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Dawn of the Silicon Age –

But an important breakthrough is still missing: the transition to silicon, the semiconductor found in nearly every electronic circuit and product today. Because in the 1950s and 1960s, almost all transistors were made of monocrystalline germanium. This element is easier to process thanks to its low melting point and allows for high conversion speeds due to the rapid influx of charge carriers in the crystal lattice.

The first transistors were made of semiconductor germanium. © High-resolution images of the chemical elements / CC BY SA 3.0

Germanium problem

However, germanium, as a transistor material, has a number of disadvantages: since the band gap in this semiconductor is relatively small at 0.64 eV, unwanted leakage currents often occur. Above a temperature of about 75 degrees, the thermal energy is sufficient to make the material conductive. As a result, germanium transistors lose their switching function above this temperature and become unusable. On the other hand, silicon is significantly more stable: due to the large band gap, transistors made of this material remain functional even at high temperatures.

The problem, however, is that silicon has a higher melting temperature of 1,415 degrees and is more reactive, which makes it difficult to produce monocrystalline blocks of high purity: “Molten silicon reacts with almost every crucible, even quartz glass reacts with the melt, contaminating it with oxygen and other impurities.” which then degrade the electronic performance of the crystal,” explains Michael Riordan of the University of California, San Diego. As a result, it was initially almost impossible to produce silicon semiconductors with the required purity and doping.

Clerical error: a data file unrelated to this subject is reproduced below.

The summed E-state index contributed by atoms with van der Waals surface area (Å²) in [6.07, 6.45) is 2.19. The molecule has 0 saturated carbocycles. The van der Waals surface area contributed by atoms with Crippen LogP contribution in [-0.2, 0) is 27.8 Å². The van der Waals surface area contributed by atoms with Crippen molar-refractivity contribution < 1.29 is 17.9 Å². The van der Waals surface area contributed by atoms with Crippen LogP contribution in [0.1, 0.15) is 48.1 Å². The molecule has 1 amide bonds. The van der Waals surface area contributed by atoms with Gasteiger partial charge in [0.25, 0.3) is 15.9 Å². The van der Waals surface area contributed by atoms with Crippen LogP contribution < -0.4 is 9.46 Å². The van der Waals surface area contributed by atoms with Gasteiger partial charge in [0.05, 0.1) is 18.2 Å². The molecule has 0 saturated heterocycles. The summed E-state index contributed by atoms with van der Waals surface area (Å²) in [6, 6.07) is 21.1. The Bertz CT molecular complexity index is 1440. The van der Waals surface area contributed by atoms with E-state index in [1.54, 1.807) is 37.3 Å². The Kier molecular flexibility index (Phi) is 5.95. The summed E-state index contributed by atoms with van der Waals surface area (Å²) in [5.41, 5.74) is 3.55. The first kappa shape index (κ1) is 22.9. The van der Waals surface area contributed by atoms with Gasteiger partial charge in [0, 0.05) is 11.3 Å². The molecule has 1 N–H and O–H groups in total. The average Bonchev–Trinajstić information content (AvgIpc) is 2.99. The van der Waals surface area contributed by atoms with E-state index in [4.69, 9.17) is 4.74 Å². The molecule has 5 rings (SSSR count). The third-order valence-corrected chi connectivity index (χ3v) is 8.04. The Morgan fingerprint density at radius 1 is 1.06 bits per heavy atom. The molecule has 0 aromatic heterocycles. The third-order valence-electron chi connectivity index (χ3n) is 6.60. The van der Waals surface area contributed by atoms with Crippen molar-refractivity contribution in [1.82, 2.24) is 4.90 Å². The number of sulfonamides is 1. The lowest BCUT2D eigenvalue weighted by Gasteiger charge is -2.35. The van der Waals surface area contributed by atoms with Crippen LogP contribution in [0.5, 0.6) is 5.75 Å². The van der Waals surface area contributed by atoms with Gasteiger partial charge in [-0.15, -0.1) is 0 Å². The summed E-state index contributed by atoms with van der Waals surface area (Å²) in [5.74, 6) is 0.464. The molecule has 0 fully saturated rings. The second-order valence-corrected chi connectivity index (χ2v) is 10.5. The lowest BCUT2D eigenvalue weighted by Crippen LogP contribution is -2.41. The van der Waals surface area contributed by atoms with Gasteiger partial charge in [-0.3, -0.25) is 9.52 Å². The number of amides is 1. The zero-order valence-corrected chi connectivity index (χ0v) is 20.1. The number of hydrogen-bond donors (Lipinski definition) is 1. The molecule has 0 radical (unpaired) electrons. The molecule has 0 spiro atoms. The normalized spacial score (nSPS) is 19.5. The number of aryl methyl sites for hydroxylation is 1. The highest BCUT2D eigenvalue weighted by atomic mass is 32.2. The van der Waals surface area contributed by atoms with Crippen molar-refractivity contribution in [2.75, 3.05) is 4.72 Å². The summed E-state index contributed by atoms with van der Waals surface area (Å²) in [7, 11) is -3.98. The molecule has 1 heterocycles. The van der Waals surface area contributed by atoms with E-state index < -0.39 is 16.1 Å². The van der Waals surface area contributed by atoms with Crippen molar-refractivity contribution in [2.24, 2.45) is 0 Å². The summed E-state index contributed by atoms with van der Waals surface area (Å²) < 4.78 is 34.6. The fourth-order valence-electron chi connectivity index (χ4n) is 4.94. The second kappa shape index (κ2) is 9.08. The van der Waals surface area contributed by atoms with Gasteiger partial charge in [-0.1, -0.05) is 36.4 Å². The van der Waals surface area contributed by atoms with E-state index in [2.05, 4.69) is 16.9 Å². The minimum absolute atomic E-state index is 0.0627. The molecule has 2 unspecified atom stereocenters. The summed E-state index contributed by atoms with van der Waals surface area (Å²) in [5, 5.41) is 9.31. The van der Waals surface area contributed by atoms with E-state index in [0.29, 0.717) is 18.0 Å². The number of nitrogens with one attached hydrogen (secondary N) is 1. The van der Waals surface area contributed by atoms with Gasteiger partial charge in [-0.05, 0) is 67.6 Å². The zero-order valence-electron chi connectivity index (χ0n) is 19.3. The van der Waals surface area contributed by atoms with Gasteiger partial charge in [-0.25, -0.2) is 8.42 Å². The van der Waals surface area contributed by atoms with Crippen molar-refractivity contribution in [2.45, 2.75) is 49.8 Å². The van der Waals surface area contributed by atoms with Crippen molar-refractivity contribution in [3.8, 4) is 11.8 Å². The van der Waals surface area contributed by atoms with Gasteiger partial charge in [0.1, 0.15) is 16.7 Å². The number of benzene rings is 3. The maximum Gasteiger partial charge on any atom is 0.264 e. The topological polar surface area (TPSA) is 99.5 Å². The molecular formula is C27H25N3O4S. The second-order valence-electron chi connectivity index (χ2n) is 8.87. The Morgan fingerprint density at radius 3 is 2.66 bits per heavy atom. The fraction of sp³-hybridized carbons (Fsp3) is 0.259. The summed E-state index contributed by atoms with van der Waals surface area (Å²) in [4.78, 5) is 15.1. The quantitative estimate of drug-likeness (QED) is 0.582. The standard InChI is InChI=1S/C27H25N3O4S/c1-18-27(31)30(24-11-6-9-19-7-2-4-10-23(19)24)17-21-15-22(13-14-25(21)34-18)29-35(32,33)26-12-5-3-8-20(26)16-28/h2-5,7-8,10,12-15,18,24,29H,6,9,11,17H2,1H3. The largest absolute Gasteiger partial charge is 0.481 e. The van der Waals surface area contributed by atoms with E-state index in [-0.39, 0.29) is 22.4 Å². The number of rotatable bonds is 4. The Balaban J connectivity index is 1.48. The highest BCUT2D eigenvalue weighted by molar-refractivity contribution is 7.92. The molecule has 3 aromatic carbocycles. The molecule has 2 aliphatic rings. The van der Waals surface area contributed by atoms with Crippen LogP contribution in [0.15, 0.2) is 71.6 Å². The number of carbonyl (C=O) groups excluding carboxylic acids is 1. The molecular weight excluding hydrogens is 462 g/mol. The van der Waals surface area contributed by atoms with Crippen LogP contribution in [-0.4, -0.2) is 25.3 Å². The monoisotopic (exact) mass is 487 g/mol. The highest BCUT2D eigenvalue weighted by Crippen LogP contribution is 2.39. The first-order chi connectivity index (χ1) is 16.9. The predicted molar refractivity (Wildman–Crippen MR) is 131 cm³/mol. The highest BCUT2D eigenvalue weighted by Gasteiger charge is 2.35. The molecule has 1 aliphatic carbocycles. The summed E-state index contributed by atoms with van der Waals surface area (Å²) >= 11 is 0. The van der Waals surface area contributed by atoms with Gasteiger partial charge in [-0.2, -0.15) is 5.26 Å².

First Silicon Transistor Competition

It wasn’t until 1954 that researchers were able to overcome these hurdles—and again this happened twice independently and around the same time: At Bell Labs, chemist Morris Tanenbaum developed a process by which the rate of doping of silicon could be controlled while a single crystal was growing. The melt was withdrawn. On January 26, 1954, the team succeeded in creating the first npn silicon transistor with good amplification effect. However, Bell Labs chose not to publicize or initially patent this invention.

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At the same time, former Bell Labs chemist Gordon Teal was also working at the young Texas Instruments company on a process to produce silicon semiconductors with the desired properties. To circumvent the problem of insufficient purity, Thiel’s team developed a way to make the interlayer of the transistor sandwich extremely thin — just 25 microns thick. This allowed the charge carriers in semiconductors to overcome this barrier despite some impurities. On April 14, 1954, researchers managed to create a working npn silicon transistor.

silicone components
Today, silicon is the semiconductor of choice for transistors. Here is a piece of quartz, raw silicon, a silicon single crystal and a processor. Below is the edge of the silicon wafer. © 2 x 910 / CC by sa 4.0

Propaganda coup

Unlike Bell Labs, Texas Instruments did not hesitate to announce this breakthrough as quickly as possible: as early as May 10, 1954, Teal presented its new silicon transistor at a specialized conference: “Contrary to what my colleagues tell you about the bleak prospects for transistors Silicon: I have several in my pocket.

Then Thiel made a very practical demonstration of the advantages of these components to the audience: he dipped a germanium transistor connected to a loudspeaker in hot oil, which immediately stopped the music that was playing beforehand. Repeat the same with a silicon transistor – and the music continues. The publicity stunt paid off: the method Teal had developed prevailed—also because the competing method was less easy to standardize. This made Texas Instruments the first manufacturer to mass-produce silicon transistors.

New era

The silicon era began with this breakthrough – and paved the way for the rapid development of the semiconductor and computer industries. During the 1960s and 1970s, silicon transistors increasingly replaced aging germanium components, while new types of transistors facilitated their mass production, miniaturization, and integration into integrated circuits.

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“These semiconductor devices put computers in our pockets, on our desks, and enabled global communications networks,” says Riordan. “The transistor isn’t called the nerve cell of the information age for nothing.” Without it, our world would look very different today.